This story appears in the April issue of VICE magazine. Click HERE to subscribe.
A decade ago, one of the biggest scandals to rock Washington, DC, was the revelation that some prominent lawmakers and government officials had allegedly been customers of Pamela Martin & Associates, an escort service operated by Deborah Jeane Palfrey, a woman better known as the "DC Madam."
In October 2006, following a two-year investigation conducted by the United States Postal Inspection Service and the IRS, federal agents raided Palfrey's Vallejo, California, home and froze her bank accounts. The government, which secured an indictment against Palfrey on money laundering, illegal mail use, and prostitution-related racketeering charges, alleged that Palfrey's DC escort service was in fact a high-end prostitution ring that she had operated via phone and email from Northern California since 1993.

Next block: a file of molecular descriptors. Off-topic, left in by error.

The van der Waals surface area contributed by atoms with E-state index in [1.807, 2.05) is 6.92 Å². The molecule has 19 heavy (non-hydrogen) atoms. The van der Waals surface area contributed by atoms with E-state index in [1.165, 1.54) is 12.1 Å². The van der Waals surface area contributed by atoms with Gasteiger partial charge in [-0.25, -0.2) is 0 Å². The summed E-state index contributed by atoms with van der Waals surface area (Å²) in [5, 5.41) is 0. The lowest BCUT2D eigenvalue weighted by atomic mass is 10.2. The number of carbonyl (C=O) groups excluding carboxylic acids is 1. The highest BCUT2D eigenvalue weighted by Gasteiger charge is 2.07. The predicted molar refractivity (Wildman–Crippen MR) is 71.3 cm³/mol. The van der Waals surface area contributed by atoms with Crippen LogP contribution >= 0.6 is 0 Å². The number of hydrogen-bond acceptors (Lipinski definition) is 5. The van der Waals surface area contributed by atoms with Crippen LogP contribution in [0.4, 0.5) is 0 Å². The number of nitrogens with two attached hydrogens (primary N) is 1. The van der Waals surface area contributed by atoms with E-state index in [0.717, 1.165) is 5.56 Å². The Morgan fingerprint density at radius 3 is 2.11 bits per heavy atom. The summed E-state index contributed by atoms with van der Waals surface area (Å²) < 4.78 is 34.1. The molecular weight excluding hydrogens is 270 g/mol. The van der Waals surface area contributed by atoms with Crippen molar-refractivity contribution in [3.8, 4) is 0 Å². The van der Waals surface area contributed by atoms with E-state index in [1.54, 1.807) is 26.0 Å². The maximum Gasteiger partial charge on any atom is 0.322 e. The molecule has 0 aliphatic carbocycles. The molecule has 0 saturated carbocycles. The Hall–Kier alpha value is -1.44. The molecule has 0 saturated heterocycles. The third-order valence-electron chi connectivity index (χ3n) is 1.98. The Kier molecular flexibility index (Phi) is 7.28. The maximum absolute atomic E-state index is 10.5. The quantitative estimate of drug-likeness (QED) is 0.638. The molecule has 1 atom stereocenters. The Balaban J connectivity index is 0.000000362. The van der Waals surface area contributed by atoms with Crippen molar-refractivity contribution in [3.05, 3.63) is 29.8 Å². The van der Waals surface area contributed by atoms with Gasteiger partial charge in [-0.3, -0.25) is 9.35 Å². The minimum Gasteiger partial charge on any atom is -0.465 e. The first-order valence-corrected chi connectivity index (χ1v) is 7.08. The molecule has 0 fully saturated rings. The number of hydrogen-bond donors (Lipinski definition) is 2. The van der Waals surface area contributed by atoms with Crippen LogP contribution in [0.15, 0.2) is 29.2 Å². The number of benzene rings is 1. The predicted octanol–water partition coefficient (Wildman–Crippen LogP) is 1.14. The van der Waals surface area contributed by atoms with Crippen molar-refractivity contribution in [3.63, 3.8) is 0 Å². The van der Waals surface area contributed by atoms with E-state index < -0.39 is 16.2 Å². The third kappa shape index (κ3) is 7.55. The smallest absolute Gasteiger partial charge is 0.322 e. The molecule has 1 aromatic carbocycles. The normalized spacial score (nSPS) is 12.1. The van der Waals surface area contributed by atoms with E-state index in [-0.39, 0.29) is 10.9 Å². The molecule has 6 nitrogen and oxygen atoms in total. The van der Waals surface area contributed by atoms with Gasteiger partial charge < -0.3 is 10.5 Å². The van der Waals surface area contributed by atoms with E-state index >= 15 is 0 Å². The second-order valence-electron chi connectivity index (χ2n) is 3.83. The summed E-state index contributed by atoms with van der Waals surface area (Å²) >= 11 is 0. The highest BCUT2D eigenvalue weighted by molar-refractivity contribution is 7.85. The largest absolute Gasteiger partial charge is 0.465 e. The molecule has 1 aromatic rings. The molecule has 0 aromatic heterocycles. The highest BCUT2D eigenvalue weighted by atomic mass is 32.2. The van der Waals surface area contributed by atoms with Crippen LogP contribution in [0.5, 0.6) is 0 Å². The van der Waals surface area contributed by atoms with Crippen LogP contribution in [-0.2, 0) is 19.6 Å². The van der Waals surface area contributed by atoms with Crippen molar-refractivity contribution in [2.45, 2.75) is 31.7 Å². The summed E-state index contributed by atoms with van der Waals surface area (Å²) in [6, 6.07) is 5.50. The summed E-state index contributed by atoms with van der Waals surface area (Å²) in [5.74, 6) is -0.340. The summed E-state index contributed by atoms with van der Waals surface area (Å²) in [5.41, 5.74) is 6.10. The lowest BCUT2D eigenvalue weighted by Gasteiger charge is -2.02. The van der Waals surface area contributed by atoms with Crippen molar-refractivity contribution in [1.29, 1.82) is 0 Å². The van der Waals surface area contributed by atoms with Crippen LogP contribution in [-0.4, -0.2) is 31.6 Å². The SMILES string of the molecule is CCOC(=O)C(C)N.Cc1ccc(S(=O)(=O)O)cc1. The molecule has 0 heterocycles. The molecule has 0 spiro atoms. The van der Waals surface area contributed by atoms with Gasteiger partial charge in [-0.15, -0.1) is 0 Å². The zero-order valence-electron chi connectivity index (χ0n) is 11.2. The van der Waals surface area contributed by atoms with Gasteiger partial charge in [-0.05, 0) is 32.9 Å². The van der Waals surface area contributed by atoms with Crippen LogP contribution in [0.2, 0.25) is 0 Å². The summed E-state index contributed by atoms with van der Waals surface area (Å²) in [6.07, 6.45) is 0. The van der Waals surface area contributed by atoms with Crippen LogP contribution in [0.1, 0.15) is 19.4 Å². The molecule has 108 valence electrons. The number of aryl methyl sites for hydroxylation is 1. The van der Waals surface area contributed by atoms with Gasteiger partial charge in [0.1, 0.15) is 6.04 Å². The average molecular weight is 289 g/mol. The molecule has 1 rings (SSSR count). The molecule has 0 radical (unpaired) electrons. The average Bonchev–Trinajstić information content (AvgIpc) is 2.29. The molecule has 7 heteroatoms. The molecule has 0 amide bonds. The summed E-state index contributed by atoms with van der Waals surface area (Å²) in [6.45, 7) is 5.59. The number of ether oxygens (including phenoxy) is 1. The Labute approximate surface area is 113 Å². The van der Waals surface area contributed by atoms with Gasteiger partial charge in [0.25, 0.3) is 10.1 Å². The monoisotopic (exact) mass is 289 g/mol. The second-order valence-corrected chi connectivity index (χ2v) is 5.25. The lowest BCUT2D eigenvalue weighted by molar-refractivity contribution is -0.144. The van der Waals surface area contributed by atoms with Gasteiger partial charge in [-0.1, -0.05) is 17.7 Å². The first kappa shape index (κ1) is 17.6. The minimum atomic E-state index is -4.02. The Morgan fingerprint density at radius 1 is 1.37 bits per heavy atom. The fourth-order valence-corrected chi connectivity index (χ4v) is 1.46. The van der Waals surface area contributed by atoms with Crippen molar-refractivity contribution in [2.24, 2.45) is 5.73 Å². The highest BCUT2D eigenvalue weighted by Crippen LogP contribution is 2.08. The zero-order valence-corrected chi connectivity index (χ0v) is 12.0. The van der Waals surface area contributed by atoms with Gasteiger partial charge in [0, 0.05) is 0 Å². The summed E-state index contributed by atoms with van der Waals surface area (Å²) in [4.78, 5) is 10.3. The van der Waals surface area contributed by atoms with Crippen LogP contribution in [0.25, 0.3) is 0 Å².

Palfrey, however, insisted Pamela Martin & Associates provided "legal, high-end erotic fantasy service" and that she had no idea her escorts had sex with customers. In March 2007, after she was charged, she turned over a list of nearly 10,000 phone records spanning four years to ABC News. (Palfrey said she didn't know the names of her clients. She only had their telephone numbers.)
For days leading up to ABC's exclusive interview with Palfrey, investigative reporter Brian Ross teased that Palfrey's clientele included White House officials, lobbyists, and Pentagon, FBI, and IRS employees, as well as prominent lawyers. "There are thousands of names, tens of thousands of phone numbers," Ross said.
But ABC backed away from naming names, and Palfrey accused the network of bowing to government pressure by withholding them. In the end, the network only revealed a few of the most prominent officials on Palfrey's client list, including Republican senator David Vitter, Deputy Secretary of State Randall Tobias—who resigned when details of his use of escorts surfaced—and an adviser to the Pentagon, Harlan Ullman.